This is unprecedented. Such a clause must be condemned. This cannot be tolerated. We must have absolute confidence in the inspectors' work, given the importance of their role in our society, which is to ensure that the food consumed at home or in public places is of good quality, and that it is prepared in a clean and healthy environment.
The agency must not become a haven for patronage. We not let this happen, otherwise the work of all these people, the work of the whole agency will come into question. This would prove that Quebecers are right to demand-not merely ask-that this inspection work be done by inspectors accountable to the Government of Quebec. We experienced a similar situation of distrust in the seventies.
Some will remember the tainted meat scandal in Quebec. At the time, food inspections were not conducted properly, and hardly anything was checked. The situation was brought to light and it was found that organized crime had infiltrated the food inspection sector.
Following a commission of inquiry, the Quebec government took a number of measures to correct the situation, including the grouping of all inspectors under a single organization, and the implementation of strict measures to give credibility to this activity.
The most serious harm that has been done at the time is that, because of some laxness in food inspection, for many years and even still today, some people have doubts when they see the seal "Quebec approved".
After 10 or 15, I do not know how many years, people in some circles still hesitate to put their faith in inspections by the Quebec government. That is exactly what will happen once we have an agency run by the government's buddies, those who contribute to its slush fund. Moreover, inspectors will be selected by these people.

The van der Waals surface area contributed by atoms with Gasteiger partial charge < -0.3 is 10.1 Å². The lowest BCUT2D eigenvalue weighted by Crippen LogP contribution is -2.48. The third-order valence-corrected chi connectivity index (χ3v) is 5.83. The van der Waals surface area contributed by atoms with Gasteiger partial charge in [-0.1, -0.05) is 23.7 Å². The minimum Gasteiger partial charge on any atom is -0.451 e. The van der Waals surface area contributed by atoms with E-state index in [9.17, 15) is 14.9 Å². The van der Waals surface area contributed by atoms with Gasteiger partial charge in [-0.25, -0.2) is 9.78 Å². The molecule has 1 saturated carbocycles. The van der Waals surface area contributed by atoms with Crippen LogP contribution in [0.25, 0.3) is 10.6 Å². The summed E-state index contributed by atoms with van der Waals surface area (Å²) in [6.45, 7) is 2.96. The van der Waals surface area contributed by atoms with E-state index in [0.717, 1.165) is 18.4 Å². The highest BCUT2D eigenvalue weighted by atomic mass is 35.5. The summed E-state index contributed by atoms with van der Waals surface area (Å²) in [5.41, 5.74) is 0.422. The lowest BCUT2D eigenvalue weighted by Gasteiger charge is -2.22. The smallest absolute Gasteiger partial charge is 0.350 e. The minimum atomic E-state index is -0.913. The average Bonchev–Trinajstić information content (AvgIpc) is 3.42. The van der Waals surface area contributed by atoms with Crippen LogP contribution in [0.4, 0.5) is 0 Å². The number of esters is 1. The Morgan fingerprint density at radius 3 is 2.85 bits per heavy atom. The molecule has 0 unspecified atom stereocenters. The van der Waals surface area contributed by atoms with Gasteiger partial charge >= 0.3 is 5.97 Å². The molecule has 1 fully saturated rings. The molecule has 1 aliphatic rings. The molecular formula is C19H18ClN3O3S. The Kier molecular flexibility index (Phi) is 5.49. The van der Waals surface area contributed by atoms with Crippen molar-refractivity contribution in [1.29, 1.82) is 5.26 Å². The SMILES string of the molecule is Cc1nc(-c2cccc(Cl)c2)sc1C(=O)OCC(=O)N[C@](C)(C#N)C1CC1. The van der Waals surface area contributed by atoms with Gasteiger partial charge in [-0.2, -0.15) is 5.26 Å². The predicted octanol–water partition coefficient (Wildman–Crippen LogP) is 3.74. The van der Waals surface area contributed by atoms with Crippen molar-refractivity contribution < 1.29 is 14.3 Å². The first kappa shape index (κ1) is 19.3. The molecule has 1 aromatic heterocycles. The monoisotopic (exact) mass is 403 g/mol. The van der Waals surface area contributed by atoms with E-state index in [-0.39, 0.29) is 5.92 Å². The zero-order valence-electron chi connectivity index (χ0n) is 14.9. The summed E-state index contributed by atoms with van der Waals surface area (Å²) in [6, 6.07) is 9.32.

I do not have to tell you what will happen when the time comes to hire inspectors. The first card one will have to show is not the qualification card granted by some college, but a small red card with a maple leaf on. That is the one to be shown. That is the way things will work.
And then, they want the agency to have some credibility. They want inspectors to go do their inspections anywhere they please and would have us believe that, after the officer from the Liberal Party has visited their business, people will feel really secure. That is sheer nonsense.
I cannot think for a single moment that such provisions will be maintained. My colleague from the agriculture committee is right to criticize the way Liberal government is proceeding in that regard. The government seems intent not on dealing with problems but on creating a lot more. They think the solution lies in leaving any future decision making to people they alone have confidence in, that is Liberal hacks. That seems to be the solution.
They could change the title of the bill and call it the Liberal Food Inspection Agency instead of calling it the Canadian Food Inspection Agency. Then at least it would reflect a de facto situation and people dealing with those inspectors would know what is what. With the provisions as they are, there will be some doubts. People will wonder if the inspector is qualified, competent, if he took courses and was trained for the job, who hired him, and so forth.
We cannot accept such a situation. That is why, unless the amendments put forward by my colleague are accepted, we will not be able to support such a decision.